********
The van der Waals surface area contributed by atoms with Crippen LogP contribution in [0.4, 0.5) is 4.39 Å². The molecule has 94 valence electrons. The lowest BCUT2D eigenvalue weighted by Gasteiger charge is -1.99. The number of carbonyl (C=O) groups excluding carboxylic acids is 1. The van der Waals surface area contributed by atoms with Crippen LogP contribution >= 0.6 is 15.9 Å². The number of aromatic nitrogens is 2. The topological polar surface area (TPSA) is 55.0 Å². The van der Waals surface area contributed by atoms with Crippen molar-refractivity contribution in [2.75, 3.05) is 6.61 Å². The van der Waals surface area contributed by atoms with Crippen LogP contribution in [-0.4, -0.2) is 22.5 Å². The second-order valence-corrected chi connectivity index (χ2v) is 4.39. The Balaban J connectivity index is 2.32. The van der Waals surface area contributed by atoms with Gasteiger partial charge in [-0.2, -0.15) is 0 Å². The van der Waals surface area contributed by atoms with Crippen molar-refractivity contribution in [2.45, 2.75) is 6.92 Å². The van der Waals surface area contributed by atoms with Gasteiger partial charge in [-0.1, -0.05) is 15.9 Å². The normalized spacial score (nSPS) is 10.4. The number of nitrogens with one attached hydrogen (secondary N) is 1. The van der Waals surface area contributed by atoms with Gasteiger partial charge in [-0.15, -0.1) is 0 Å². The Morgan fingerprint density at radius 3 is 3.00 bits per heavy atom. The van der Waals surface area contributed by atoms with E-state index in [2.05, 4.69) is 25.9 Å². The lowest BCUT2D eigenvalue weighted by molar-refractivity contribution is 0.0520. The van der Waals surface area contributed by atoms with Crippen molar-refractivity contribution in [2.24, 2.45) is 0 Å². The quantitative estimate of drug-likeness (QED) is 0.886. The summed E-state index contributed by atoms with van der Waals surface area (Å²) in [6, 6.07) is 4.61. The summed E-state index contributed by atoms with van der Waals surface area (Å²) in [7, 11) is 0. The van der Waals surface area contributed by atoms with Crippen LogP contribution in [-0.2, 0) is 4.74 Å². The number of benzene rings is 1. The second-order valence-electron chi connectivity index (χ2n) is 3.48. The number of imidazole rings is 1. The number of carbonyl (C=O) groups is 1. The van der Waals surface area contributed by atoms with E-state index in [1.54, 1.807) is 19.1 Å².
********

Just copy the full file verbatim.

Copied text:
The van der Waals surface area contributed by atoms with Crippen LogP contribution in [0.4, 0.5) is 4.39 Å². The molecule has 94 valence electrons. The lowest BCUT2D eigenvalue weighted by Gasteiger charge is -1.99. The number of carbonyl (C=O) groups excluding carboxylic acids is 1. The van der Waals surface area contributed by atoms with Crippen LogP contribution >= 0.6 is 15.9 Å². The number of aromatic nitrogens is 2. The topological polar surface area (TPSA) is 55.0 Å². The van der Waals surface area contributed by atoms with Crippen molar-refractivity contribution in [2.75, 3.05) is 6.61 Å². The van der Waals surface area contributed by atoms with Crippen LogP contribution in [-0.4, -0.2) is 22.5 Å². The second-order valence-corrected chi connectivity index (χ2v) is 4.39. The Balaban J connectivity index is 2.32. The van der Waals surface area contributed by atoms with Gasteiger partial charge in [-0.2, -0.15) is 0 Å². The van der Waals surface area contributed by atoms with Crippen molar-refractivity contribution in [2.45, 2.75) is 6.92 Å². The van der Waals surface area contributed by atoms with Gasteiger partial charge in [-0.1, -0.05) is 15.9 Å². The normalized spacial score (nSPS) is 10.4. The number of nitrogens with one attached hydrogen (secondary N) is 1. The van der Waals surface area contributed by atoms with Gasteiger partial charge in [-0.15, -0.1) is 0 Å². The Morgan fingerprint density at radius 3 is 3.00 bits per heavy atom. The van der Waals surface area contributed by atoms with E-state index in [2.05, 4.69) is 25.9 Å². The lowest BCUT2D eigenvalue weighted by molar-refractivity contribution is 0.0520. The van der Waals surface area contributed by atoms with Crippen molar-refractivity contribution in [2.24, 2.45) is 0 Å². The quantitative estimate of drug-likeness (QED) is 0.886. The summed E-state index contributed by atoms with van der Waals surface area (Å²) in [6, 6.07) is 4.61. The summed E-state index contributed by atoms with van der Waals surface area (Å²) in [7, 11) is 0. The van der Waals surface area contributed by atoms with Crippen LogP contribution in [-0.2, 0) is 4.74 Å². The number of benzene rings is 1. The second-order valence-electron chi connectivity index (χ2n) is 3.48. The number of imidazole rings is 1. The number of carbonyl (C=O) groups is 1. The van der Waals surface area contributed by atoms with E-state index in [1.54, 1.807) is 19.1 Å².